Rangers and Rampant Fowls
It was not long after the War of the Ring before Faramir invited many
of the Rangers of Ithilien and the White Company to join him in an
evening meal. He had spent much time among these men as soldiers, but
now that peace had come, he wished to know them as men. However,
idealistic though his plan was, the men had been raised in the
hierarchal society of Gondor, and were obviously uncomfortable sitting
at the same status as the Prince of Ithilien. In the hour before supper
would be ready, they all sat together, fidgeting a little and speaking
not at all.
Damrod, however, was more open in his manner, and, after being
encouraged by his fellow companions, managed to speak after some time.
“My lord Faramir,” he said, “I wonder if I might ask for your opinion
in a strange matter?”
“Of course,” said Faramir, making sure to be comfortable and easy in
“It is somewhat a matter of history, which is why I spoke to you.
Many strange things did I note in the War, but in the end I found
explanations for all but one. When we were going from Ithilien to
Osgiliath, I noticed that many animals were fleeing the area, not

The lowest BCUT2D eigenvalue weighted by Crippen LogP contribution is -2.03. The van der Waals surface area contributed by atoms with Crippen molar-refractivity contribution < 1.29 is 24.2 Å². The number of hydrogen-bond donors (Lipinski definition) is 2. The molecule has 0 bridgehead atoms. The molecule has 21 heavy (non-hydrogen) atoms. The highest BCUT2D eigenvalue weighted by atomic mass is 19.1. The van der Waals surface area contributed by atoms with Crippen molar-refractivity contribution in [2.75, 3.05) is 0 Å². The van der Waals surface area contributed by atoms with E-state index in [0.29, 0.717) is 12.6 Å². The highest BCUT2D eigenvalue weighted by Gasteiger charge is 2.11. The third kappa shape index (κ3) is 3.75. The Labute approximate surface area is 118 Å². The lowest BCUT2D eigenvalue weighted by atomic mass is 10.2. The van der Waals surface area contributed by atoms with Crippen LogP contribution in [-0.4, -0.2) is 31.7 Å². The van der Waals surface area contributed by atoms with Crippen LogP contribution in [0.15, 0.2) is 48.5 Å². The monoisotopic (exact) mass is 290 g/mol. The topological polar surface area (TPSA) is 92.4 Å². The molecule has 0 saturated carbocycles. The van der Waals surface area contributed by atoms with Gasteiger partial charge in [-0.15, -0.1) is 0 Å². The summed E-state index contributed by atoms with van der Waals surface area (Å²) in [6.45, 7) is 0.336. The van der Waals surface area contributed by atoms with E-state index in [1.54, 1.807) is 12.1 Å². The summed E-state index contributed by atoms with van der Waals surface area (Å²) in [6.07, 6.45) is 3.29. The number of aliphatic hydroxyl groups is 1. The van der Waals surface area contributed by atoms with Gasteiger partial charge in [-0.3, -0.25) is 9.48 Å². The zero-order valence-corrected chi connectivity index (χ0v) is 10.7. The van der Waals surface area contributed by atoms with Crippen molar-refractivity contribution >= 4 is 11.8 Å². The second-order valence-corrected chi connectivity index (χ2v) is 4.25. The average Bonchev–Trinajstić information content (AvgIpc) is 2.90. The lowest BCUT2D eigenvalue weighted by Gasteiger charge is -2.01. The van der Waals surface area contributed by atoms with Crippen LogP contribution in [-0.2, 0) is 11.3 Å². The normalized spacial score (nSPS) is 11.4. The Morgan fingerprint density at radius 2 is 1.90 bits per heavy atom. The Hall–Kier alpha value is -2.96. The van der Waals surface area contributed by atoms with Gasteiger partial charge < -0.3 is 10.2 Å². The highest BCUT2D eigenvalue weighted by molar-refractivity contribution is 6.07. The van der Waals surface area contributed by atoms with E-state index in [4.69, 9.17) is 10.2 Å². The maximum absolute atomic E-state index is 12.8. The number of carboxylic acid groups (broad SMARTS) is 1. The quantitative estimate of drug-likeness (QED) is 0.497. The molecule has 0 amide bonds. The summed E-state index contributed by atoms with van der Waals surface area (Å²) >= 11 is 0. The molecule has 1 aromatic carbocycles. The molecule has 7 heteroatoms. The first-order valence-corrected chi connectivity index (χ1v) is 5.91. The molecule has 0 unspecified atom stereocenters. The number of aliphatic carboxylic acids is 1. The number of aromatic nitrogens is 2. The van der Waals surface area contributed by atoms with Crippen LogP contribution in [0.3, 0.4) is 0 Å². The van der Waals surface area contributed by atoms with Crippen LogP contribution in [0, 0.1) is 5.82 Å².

surprising when one considers the foul stench of the Dark Lord’s
servants. So this did not seem strange, until I noticed some domestic
beasts among the wild ones. But I was under the impression that
Ithilien was abandoned by all its people.”
“So it is,” responded Faramir. “No one has lived there for many
“But surely, lord,” spoke up Anborn, “the Steward’s house in Emyn
Arnen once had farms. Perhaps those animals survived the many attacks
of Sauron and their descendants live there still.”
“No, I think not,” responded Damrod. “In that case, the years of
fending for themselves would have affected their appearance, while
these animals appeared fresh escaped from a farm.”
Faramir frowned as he thought. “Perhaps, Damrod, we might know what
species these beasts were?”
“Farmyard fowl, in the main,” said Damrod. “There were some birds which
looked to me as hens, and also some geese.”
“But then the answer is simple,” said Mablung. “For these are
flying creatures, and might have flown and gotten lost from a nearby
“Hens do not fly,” scoffed Damrod. “As shown by these birds'
behavior, for they waddled and fluttered clumsily, which first caught
my attention. No, they must have come from nearby.”
“Do not we raise such creatures in Henneth Annun?” asked Faramir.
“Surely it is not impossible that one might have escaped our notice.
But then, you said they were headed west, if I recall correctly.”
“I said not so,” said Damrod, “but west, indeed it was. It was just
as we were to reach the river, and the animals were fleeing west, as if
they meant to cross to safety.”
“That is not strange by itself,” said Faramir, “for animals are wont to